• Show Within a Show: The Brown Hornet (an In Name Only parody of The Green Hornet) and Legal Eagle.
  • So Proud of You: Dumb Donald's teacher pulls him aside at one point after class to warn him that he's in danger of getting Held Back in School if he doesn't get a good grade on his upcoming math test, and advises him to ask Fat Albert to help tutor him. While Dumb Donald does begin studying with Fat Albert's help, he laments that he isn't getting any of it. Another kid overhears this and sells him a cheat sheet for the test. Later when Donald is still contemplating on whether or not he should use it, his father comes in and tells Donald how proud he and his mother are over how Donald has been taking his studies more seriously and putting in more of an effort at school. That seems to be enough for Dumb Donald to make his decision as he hands the cheat sheet over to his father and asks for him to throw it away. He ends up passing the test anyway.
  • Stock Footage: A tradition for Filmation.
  • Stout Strength: The title character
  • Team Pet: The gang originally had a pet duck as seen in the opening, but the duck was dropped for some reason.
  • Thematic Theme Tune: "Naa naa naa, gonna have a good tiiiime!" (Ear Worm worthy!)
  • Token White: Margene, a friend and classmate of Fat Albert. In the 1980s version, there are many more such characters.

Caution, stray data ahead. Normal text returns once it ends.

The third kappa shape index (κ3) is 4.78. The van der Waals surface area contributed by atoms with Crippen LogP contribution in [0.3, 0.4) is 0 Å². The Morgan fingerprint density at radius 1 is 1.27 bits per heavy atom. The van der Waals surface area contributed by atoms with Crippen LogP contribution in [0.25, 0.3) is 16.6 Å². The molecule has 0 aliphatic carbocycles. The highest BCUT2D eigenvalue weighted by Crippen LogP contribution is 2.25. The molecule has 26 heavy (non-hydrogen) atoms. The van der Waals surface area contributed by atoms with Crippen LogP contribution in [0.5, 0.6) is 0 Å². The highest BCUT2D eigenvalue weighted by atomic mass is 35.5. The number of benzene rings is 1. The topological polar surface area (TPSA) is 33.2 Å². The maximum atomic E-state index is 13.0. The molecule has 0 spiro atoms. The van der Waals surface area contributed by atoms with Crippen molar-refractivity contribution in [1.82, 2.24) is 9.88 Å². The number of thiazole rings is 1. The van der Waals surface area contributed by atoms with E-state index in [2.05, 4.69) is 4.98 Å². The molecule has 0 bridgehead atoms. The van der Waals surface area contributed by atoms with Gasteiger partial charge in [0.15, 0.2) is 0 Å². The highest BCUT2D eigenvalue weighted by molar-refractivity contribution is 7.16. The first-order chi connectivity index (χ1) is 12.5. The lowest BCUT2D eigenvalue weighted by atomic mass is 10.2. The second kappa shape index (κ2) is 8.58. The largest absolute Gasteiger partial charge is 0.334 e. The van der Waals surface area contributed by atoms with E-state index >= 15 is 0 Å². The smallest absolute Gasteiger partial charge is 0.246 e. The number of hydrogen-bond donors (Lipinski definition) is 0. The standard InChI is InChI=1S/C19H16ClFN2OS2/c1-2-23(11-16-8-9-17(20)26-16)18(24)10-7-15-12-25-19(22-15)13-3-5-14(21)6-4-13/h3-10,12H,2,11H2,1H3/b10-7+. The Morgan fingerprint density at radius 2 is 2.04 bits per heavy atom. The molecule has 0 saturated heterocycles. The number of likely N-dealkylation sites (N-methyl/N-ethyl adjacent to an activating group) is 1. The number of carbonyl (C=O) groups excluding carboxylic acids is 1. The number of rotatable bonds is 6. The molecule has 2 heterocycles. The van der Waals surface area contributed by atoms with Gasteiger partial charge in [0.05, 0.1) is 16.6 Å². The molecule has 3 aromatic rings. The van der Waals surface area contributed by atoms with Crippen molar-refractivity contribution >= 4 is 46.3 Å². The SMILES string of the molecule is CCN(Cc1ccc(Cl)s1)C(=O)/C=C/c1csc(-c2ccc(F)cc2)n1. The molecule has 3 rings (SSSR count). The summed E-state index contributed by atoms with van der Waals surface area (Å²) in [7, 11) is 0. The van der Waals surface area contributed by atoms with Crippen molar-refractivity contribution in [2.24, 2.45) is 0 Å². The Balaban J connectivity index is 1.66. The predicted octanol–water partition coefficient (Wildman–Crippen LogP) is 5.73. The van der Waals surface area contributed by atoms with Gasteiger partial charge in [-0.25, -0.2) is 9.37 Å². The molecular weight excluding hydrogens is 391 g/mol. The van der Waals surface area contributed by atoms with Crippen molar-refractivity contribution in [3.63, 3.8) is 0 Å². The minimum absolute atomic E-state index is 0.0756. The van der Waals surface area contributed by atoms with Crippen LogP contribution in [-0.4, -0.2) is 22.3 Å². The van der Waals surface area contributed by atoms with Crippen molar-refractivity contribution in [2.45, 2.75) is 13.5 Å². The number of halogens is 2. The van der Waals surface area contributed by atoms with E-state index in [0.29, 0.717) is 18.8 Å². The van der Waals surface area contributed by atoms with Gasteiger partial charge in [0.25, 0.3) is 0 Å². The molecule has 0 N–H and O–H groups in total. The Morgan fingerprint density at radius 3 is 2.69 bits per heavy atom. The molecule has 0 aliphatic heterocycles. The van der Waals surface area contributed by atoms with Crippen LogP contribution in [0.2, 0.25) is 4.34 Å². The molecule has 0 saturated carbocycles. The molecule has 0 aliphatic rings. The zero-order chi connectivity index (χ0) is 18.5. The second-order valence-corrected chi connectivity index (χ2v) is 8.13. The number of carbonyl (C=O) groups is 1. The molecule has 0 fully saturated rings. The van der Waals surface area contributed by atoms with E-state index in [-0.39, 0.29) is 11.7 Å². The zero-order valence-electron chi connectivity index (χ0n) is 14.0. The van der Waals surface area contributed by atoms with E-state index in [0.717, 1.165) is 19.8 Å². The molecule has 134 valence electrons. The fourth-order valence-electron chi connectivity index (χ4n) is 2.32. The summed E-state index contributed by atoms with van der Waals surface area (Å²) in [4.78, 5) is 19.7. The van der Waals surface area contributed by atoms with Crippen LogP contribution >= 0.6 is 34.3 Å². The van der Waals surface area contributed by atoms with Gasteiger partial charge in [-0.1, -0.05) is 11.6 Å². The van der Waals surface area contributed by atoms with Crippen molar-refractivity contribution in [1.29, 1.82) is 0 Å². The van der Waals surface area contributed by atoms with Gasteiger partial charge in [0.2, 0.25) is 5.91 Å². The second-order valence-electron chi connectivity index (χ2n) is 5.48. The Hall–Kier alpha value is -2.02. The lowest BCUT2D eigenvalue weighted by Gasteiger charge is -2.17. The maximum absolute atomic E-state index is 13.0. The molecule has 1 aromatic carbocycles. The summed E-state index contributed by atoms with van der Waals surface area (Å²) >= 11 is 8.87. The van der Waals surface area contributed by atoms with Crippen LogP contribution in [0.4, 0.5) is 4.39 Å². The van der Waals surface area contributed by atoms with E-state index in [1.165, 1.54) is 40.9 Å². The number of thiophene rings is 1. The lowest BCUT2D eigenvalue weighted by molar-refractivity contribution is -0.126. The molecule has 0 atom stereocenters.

• Trash Can Band: It may or may not include Rudynote . In close-ups during songs, he's seen playing an actual instrument (an electric guitar, which even has a monogrammed "R"), but in long shots with the rest of the group, he is shown playing a crude makeshift banjo.
  • The Unintelligible: Mushmouth is understandable, but just barely. Specifically, he speaks Ubbi Dubbi.
  • Very Special Episode: Practically every episode, particularly because it did not fit the typical convention of most Saturday morning cartoons of the 1970s.
  • Wham Episode: In one episode, Fat Albert befriends a Latino kid whose older brother is involved in a gang. The kid is later killed when he sees someone pull a gun on his brother and he pushes the brother out of the way, taking the bullet himself. And the whole thing is dealt with the severity it deserves. There is some Narm involved near the end of the episode when a memorial plaque is revealed which doesn't have the kid's name or picture, just a picture of his hat. The Scare 'em Straight episode also qualifies, especially its use of uncensored swear words. The 1984 series had the gang confront a White supremacist group and Lane Scheimer's (son of Lou Scheimer) convincing voice performance as the ringleader, George, is quite chilling given the other Filmation voice roles for which he is known (Sport Billy).


Example of: